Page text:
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Discussion in 'Classic Mustang Specific Tech' started by dolfan87, May 30, 2004.
Funny, but I don't remember ever learning that in law school.
We have talked with several of the fab shops that do both design, and copying of others designs. Patents are basically worthless in this field. All one has to do is change a single bend, or use a different tube, and they are in the clear.
A shop here in town designed and built a shifter, which B&M promptly ripped off changing only one little thing, and there was nothing this guy could do. He said to us "the main thing for you is to keep customers happy, and keep product in stock."
He always keeps at least 5 of everything ready to go so that the customer will get his/her parts in 3 days or less.
Our design is a lot different than Total Controls set-up anyway.
bnickle, you asked if you were close on price, and I will say this much, your first estimate was close.
Martha Stewart admitted that her famous "Martha Stewart Recipes" were lifted straight from copyrighted cook books. All she had to do avoid a CR infringement was to change "1/4 tsp of salt" to "1/8 tsp of salt" and send her cookbook to the printer.
You are in the Netherlands right? Dutch law is different from US law. Unless of course you went to law school in the US.
I agree with you that there are huge differences between Dutch and US law. There are even huge differences between the US States. I may intelligently opine on such things as I am admitted in Michigan (1997), Illinois (1994), and Pennsylvania (1993).
Stop it with your fancy words Mr. Smarty-Pants!!
I found this thread (well whole forum actually) while looking for pricing and info on replacing my shot upper control arms... I love the internet, it always provides a better / more expensive solution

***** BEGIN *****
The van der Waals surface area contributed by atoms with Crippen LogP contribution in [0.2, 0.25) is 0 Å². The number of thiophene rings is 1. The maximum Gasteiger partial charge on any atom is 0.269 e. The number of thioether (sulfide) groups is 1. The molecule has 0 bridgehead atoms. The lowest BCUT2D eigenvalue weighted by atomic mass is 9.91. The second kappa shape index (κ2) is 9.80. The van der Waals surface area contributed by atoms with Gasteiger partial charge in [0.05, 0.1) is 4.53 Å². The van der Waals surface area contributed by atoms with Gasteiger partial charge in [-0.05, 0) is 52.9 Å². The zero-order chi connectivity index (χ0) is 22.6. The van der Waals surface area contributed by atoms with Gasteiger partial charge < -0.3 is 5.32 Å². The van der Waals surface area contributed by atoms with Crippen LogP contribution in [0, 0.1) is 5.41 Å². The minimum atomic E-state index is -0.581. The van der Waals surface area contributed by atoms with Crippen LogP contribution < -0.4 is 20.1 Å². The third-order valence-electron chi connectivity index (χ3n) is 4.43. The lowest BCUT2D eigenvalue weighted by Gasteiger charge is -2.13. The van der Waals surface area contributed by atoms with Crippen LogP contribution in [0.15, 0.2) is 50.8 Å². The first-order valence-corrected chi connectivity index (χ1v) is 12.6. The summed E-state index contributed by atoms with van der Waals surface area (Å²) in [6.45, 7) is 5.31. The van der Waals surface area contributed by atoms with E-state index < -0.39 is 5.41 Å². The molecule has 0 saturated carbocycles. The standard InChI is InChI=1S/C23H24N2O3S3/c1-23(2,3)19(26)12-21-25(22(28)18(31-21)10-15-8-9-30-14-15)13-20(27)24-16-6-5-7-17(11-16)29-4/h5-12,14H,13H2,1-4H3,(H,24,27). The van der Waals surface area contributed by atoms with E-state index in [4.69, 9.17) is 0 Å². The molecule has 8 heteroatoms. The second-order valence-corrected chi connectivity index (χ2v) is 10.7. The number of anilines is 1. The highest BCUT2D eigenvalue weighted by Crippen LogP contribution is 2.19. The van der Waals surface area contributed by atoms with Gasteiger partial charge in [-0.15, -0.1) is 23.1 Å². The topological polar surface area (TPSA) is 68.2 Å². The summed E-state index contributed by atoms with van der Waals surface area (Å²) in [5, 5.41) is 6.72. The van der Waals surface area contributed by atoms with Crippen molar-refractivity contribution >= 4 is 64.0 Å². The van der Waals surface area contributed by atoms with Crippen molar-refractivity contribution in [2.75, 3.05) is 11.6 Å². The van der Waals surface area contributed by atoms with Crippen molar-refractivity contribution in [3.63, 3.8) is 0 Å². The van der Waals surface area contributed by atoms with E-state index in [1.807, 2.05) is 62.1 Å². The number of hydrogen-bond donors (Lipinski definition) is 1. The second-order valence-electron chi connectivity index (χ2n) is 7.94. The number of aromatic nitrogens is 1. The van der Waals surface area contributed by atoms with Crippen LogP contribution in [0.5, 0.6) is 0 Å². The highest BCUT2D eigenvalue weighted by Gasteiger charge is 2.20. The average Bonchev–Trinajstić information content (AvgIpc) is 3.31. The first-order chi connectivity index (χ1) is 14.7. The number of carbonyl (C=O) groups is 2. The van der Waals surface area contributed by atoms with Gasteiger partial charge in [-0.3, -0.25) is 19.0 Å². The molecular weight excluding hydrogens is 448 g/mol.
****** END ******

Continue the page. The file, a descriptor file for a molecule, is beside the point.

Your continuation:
I just wanted to say that I applaud you guys on your work, and have decided to await the outcome of your efforts (and live with some steering wobble) before reaching a decision!
bnickel's first estimate seems to be:
I will gladly raise that to THREE cases of the finest lager, and the contents of the ashtray in my mustang!
'68 coupe White w/ black vinyle top
302 / t-5 tranny
"bought the car as a 'finished project', so of course the first thing I did was rip the engine out and rebuild it "
Ahh, but if you look closer, bnickle's first answer was in fact $1400.00.
Understood! I figred you were admitted to the bar here, I was just trying to draw that out after your prior statement as I had no doubt someone else would point it out.
Now correct me if I am wrong. But a disclaimer such as wilwood uses, except on a sticker around the parts, wouldn't that be so obvious to force is to be read, so that a lawsuit trying to pin liability on the manufacturer would have a really tough time if it didn't get thrown out?
You are correct about state laws...It never ceases to amaze me hgow different law in Georgia is from law in Alabama - and I'm NOT a lawyer!
I just thought that with all this talk of fabrication thread was in order. I don't pretend to completely understand all aspects of a front-end, but here is a thread that raises a-lot of eyebrows when concerning a front coil-over and most any front mods. Hope this answers some questions, and brings to light questions that need to be asked concerning redesigning a front suspension. This is meant to help by adding info that may have been looked over during the design.
Not real sure if this has been asked yet, but what kind of rod-ends are you using or planning on using?